The 12 nations that make up O.P.E.C. have always been considered a cartel that tries to control oil prices and therefore not a body the Group of Seven industrialized countries wanted to dialogue with.
That official strategy worked when oil prices were about a third of what they are today, but there has been a major rethink as a result of the doubling in crude prices over the past year.
On June 22 in the Saudi Arabian port city of
This initiative is being led by the world’s largest oil producer,
While some of that is just good politics to foster dialogue, there are a number of things on both sides that could help deflate prices in the near term:
The reality is most senior people in the industry miscalculated demand and therefore pricing in the past five years. I don’t recall a time since the late 1980s where you have a slowdown in the major economies of the world and demand continues to rise. That is the case now.
The International Energy Agency (I.E.A.) in I dug up a 2005 article from Daniel Yergin a well known consultant and author on oil. His calculations, when oil was at $60, were that there would be an “unprecedented build up of oil supply in the next few years.” His team pointed to
I dug up a 2005 article from Daniel Yergin a well known consultant and author on oil. His calculations, when oil was at $60, were that there would be an “unprecedented build up of oil supply in the next few years.” His team pointed to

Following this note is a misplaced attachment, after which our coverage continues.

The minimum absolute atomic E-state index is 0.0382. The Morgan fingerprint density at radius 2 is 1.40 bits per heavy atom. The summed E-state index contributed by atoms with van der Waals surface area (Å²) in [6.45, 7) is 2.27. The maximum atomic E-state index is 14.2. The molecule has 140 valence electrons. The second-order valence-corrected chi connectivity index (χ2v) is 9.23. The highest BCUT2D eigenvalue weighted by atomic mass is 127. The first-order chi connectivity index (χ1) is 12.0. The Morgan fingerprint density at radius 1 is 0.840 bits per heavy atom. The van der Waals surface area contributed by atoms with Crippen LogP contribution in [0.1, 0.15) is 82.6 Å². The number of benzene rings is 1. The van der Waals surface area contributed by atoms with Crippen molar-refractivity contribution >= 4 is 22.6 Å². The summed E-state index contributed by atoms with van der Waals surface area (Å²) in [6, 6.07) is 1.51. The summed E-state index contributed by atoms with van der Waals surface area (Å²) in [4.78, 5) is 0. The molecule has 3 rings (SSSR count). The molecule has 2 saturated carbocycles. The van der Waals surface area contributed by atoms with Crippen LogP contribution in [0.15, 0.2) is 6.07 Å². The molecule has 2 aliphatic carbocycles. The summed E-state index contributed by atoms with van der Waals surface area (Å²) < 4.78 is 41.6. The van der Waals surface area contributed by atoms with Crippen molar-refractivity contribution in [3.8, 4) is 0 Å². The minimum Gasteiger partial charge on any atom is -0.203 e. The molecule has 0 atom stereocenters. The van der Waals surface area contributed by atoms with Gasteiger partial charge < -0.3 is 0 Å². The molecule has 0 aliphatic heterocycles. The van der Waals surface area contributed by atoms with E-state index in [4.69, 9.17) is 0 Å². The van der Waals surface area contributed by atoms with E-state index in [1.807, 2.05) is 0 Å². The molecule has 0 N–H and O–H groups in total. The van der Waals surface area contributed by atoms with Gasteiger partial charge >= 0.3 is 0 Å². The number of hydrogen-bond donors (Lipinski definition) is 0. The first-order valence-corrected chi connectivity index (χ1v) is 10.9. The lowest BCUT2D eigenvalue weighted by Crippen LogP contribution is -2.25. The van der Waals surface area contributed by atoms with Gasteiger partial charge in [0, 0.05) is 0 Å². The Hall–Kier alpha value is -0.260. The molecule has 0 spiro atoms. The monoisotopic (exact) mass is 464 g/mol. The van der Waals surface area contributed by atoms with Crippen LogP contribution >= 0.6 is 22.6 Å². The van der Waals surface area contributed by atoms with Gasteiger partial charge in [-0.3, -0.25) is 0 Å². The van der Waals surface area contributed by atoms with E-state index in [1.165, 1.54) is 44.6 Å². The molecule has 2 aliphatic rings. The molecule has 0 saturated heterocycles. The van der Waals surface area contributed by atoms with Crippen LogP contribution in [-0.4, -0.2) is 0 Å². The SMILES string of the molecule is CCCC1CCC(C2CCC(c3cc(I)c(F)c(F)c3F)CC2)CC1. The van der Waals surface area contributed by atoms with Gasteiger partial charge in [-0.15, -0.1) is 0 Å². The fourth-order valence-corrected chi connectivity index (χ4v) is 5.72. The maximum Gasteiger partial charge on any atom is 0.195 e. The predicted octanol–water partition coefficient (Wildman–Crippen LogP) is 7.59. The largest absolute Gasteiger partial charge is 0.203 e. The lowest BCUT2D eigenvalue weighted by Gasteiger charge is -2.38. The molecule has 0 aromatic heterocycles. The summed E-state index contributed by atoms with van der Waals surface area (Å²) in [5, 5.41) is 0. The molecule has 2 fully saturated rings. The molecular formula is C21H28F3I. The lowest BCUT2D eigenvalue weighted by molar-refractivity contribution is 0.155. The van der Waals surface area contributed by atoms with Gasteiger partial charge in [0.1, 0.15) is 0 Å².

Which takes me back again to managing expectations in Jeddah. During the oil crisis in the autumn of 1973 when O.P.E.C. turned off the oil spigot, dialogue was at a minimum and confrontation ruled the day. There was not a shortage of oil production, but a lot of political confrontation. Three and half decades later with prices still looking for a top, the dynamics are different. Oil is in short supply, but discussions and meetings are not.
Let’s hope this summit in Jeddah presents some concrete ideas for change and ministers don’t leave the Kingdom empty handed.
ABOUT THIS BLOGJohn Defterios’ blog accompanies the weekly business program, Marketplace Middle East (MME) that is dedicated to the latest financial news from the Middle East. As MME anchor, John Defterios talks to the people in the know, finding out their opinions on the big business moves in the region, he provides his views via this weekly blog. We hope you will join the discussion around the issues raised.
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